She takes that in, then her voice goes even softer. “A year and a half after your accident, my parents and I went to your house for dinner. I snuck upstairs because I wanted to see you; I needed to know if you were okay. I made it halfway down the hall to your room—and then I heard you crying. Henderson was with you, but it sounded . . . horrible.”

  I duck my head. “It was worse then. And I was young—didn’t know how to deal with it. Now I do.”

  I take my time raising my eyes to hers. There’s a difference between pity and compassion, and I’ve had twenty-two years of practice in noting the distinction. Pity is feeling sorry for someone, while being glad you’re not them. Compassion is a shared pain—you hurt with them; their pain becomes your own.

  I can accept curiosity, unease about my leg—they come with the territory. But I can’t handle pity.

  Not from her.

  When I drag my gaze to her face, relief loosens my chest. Because her eyes crinkle with hurt—mine and hers.

  “Is there anything I can do?”

  I smirk. “Now that you mention it, blow jobs always make me feel better. Don’t suppose you’re interested?”

  She actually laughs—it’s low and sweet and beautiful. And it makes the pain just a little bit easier to ignore.

  “Sorry, not interested.”

  “Damn it.” I snap my fingers. “How about a drink, then? Drinking alone sucks.” I jerk my thumb to my butler. “And Harrison here is straight edge.”

  I push my wheelchair forward and gesture to the couch. “Sit down. Harrison, get the good bottle of brandy, please—top shelf in the liquor cabinet, on the left.”

  “Your medication . . .” he warns, but I wave him off.

  “One drink will be fine.”

  Kennedy sits on the brown leather sofa, close enough that our knees almost touch. Harrison hands us each a rounded, bottom-heavy glass half filled with amber liquid, then quietly leaves the room.

  I look at her. Where to start? So many questions—and even more land mines.

  “Where did you go after boarding school? I went to your house that summer, but—”

  “I don’t want to talk about that, Brent.” She stares straight ahead, her voice dead-end final.

  I back off. “Okay. Then . . . how did this happen? The hair, the clothes, the contact lenses—your mother and your sister Claire wanted to make you their Barbie doll for years. What finally made you let them?”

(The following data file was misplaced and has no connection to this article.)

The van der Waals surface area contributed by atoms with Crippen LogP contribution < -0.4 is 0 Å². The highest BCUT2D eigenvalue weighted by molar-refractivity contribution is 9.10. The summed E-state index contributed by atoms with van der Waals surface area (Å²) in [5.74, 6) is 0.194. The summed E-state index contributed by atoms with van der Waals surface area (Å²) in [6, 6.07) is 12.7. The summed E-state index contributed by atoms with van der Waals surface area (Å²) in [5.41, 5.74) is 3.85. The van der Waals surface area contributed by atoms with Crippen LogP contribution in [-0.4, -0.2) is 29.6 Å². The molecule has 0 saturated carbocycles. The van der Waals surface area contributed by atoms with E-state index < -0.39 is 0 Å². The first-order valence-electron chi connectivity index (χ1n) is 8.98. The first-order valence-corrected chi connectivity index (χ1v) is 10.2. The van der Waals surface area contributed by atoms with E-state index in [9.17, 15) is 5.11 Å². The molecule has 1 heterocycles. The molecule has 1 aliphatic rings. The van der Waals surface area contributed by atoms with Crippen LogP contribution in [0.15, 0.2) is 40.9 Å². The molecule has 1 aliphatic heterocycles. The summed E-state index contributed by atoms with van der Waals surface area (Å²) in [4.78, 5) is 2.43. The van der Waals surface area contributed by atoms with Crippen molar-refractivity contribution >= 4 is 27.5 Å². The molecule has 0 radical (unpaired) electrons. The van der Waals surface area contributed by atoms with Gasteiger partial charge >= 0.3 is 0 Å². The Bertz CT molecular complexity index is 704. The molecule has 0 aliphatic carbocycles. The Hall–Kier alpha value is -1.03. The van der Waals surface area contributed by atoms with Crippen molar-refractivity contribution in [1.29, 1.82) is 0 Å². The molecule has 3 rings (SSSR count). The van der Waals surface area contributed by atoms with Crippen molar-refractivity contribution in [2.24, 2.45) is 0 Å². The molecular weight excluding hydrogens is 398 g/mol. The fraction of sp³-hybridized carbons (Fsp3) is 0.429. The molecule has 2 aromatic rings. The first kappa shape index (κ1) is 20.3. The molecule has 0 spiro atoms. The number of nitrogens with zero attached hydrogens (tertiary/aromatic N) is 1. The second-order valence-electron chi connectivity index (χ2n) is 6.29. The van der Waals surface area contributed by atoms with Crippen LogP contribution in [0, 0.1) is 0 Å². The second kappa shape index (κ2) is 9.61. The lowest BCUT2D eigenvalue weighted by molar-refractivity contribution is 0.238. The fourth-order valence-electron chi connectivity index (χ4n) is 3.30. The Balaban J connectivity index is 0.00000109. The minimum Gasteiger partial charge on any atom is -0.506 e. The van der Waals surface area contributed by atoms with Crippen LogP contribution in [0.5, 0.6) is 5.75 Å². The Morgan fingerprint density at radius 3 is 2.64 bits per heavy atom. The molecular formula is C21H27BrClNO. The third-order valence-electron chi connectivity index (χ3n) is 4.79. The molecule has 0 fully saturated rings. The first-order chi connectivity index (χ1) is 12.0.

A smile curves her lips. “I didn’t let them.” She leans my way, her shoulders relaxing a little. “Eventually the rebellious stage got old; watching my mother shit bricks over the way I dressed was less satisfying. But the summer after my first year in law school, I had an internship with the appellate court—”

  “Where did you go to school?” I interrupt, hungry for every morsel.

  “Yale.” She takes a sip of her brandy, then goes on. “So . . . I was working under Justice Bradshaw, who was not only a phenomenal judge but a stunning woman. About a month into my internship, she called me into her office and said she was impressed with my work, but if I didn’t do something about my appearance I wouldn’t be interning with her for long.”

  “She actually said that to you?” I choke out. “Shit—that would’ve made for an interesting sexual harassment suit.”

  Kennedy nods. “I told her I wanted to be judged on my work, not my looks. And she said, ‘That’s fine for La-La Land, honey, but this is the real world.’ ”

  Her tone grows more easy as she goes on. The icy mask melts away and her face turns softer, more open. And I can’t take my eyes off her—because this is the girl I grew up with. The girl I know.

  “She told me that banker or gangbanger, we’re all judged on how we look. And if I looked sloppy, people would think everything I did was sloppy. But if I looked impeccable, they’d give me the benefit of the doubt that my work could be impeccable too.

  “So I started making an effort to look more polished. Within a few weeks, I was dyed, plucked, and tailored within an inch of my life.” Her hand skims down her front. “It was my Devil Wears Prada moment.”

  I nod, even though I have no fucking idea what she’s talking about.

  And she calls me on it. “You don’t know what that means, do you?”

  “Not a clue.”

  Kennedy smiles. “It means Justice Bradshaw was my fashion mentor. And that was the summer I turned pretty.”

  I stare at her—at the soft curve of the cheekbone, her smooth skin, the thick long lashes and full pink mouth she always had.

  “No—it really wasn’t.”